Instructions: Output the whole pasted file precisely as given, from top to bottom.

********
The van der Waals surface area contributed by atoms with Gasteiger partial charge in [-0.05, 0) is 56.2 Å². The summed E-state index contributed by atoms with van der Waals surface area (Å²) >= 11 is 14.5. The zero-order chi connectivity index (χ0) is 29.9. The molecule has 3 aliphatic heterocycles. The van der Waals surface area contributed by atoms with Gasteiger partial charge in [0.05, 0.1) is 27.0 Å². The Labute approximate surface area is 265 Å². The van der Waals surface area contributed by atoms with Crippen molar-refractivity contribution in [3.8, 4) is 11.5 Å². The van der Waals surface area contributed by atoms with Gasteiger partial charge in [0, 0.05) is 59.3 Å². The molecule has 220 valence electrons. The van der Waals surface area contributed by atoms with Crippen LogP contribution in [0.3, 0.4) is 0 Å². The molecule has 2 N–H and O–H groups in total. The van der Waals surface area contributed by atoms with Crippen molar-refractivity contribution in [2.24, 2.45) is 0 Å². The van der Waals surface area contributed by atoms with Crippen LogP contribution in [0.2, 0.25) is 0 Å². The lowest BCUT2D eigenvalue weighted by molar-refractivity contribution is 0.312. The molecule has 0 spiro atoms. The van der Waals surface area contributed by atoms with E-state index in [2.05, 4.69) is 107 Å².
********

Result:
The van der Waals surface area contributed by atoms with Gasteiger partial charge in [-0.05, 0) is 56.2 Å². The summed E-state index contributed by atoms with van der Waals surface area (Å²) >= 11 is 14.5. The zero-order chi connectivity index (χ0) is 29.9. The molecule has 3 aliphatic heterocycles. The van der Waals surface area contributed by atoms with Gasteiger partial charge in [0.05, 0.1) is 27.0 Å². The Labute approximate surface area is 265 Å². The van der Waals surface area contributed by atoms with Crippen molar-refractivity contribution in [3.8, 4) is 11.5 Å². The van der Waals surface area contributed by atoms with Gasteiger partial charge in [0, 0.05) is 59.3 Å². The molecule has 220 valence electrons. The van der Waals surface area contributed by atoms with Crippen LogP contribution in [0.3, 0.4) is 0 Å². The molecule has 2 N–H and O–H groups in total. The van der Waals surface area contributed by atoms with Crippen molar-refractivity contribution in [2.24, 2.45) is 0 Å². The van der Waals surface area contributed by atoms with Crippen LogP contribution in [0.2, 0.25) is 0 Å². The lowest BCUT2D eigenvalue weighted by molar-refractivity contribution is 0.312. The molecule has 0 spiro atoms. The van der Waals surface area contributed by atoms with E-state index in [2.05, 4.69) is 107 Å².